How To Shoot Lightpainting Timelapse
What is a Lightpainting Timelapse?
Lightpainting Timelapses combine drawing colorful lines into an image with the fast and interesting movement of Timelapse videos. In a Lightpainting video you can watch the "light lines" drawed by moving lights in a dark scene growing with the time. All lights that are moving through your video pull a bright line behind them.
Lightpainting photos are awesome - but Lightpainting videos let you watch the light-lines growing! While Lightpainting photos "compress" the happenings of a timerange into one single image, Lightpainting videos capture each moment separately. This allows a wide range of creative editing possibilities!
What do I need to shoot Lightpainting videos?
- a camera that allows you to set exposure time manually in video mode
- a video editing software like Adobe Premiere (a simple one like Magix Movie Maker should work as well)
- additional software to create the Lightpainting effect. As a software developer I built one on my own, I provide it to everyone for free here on my website
The Basic Workflow: Lightpainting Video at normal speed
Taking the footage
Mount your camera on the tripod. Possible settings:
- 25 fps
- exposure time as close to 1/25s as possible!
- set ISO and aperture so that the lights appear bright but not completely white. The background and other objects should be dark, but still clearly visible. Most important: There has to be a clear difference between the brightness of lights and other objects in the image (for pros: the darkest part of the lights must be brighter than the brighter points of all other objects and the background
- Import the clip into your editing software
- cut start and end so that the scene has the length you want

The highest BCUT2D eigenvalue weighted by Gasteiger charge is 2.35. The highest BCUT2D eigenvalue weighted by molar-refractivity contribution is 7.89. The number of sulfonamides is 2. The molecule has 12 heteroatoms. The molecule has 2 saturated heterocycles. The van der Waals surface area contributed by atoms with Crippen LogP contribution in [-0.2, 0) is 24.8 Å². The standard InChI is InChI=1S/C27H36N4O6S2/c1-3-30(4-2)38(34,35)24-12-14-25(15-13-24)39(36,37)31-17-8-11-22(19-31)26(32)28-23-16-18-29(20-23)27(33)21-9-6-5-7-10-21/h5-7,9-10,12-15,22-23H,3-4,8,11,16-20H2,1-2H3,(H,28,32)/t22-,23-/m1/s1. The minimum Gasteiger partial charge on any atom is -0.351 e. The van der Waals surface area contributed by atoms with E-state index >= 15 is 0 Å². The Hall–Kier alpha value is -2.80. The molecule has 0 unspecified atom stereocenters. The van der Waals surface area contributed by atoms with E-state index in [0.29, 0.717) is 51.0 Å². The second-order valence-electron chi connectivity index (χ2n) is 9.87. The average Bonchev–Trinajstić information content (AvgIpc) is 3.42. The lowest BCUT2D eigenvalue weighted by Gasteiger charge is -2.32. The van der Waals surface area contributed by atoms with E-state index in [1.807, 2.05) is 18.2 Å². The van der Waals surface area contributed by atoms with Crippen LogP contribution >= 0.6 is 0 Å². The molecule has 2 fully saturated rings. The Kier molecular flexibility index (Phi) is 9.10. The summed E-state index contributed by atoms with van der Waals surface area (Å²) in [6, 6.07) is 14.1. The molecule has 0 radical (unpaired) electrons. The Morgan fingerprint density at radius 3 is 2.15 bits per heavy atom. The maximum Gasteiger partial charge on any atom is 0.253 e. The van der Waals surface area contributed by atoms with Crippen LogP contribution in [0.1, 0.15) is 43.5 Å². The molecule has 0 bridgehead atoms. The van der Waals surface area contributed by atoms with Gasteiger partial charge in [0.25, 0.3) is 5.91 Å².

- export it as png sequence. Make sure that the files are saved as 1.png, 2.png, 3.png,... in the original order. Otherwise I recommend Joe to rename them all at once.
- launch my software OEV: by double click on the jar file
(if that doesn't work use the command prompt window. E.g. if the jar file called OEV_1.3.0.jar is saved on your Desktop (and you're called Florian ;) ) then call java -jar C:\Users\Florian\Desktop\OEV_1.3.0.jar )
- in OEV select as source the folder where the 1.png ,... files are saved
- as destination select a empty folder where the output files shall be saved in later
- set the mode to Video
- set the amount of input frames
- click Start and wait until the progress bar shows 100%
- go back to your video editing software and import the result1.png,result2.png,... files (you find in the destination folder which you have set in OEV) as image sequence
The Advanced Workflow: Lightpainting with Timelapse speedHere are some tips and additions to the basic workflow to improve your Lightpainting Timelapse:
Taking the footage
To make a Timelapse instead of normal speed video you just have to set a lower framerate (e.g. 0.5fps). When afterwards playing back this at 25fps, your scene moves 50 times faster as usual.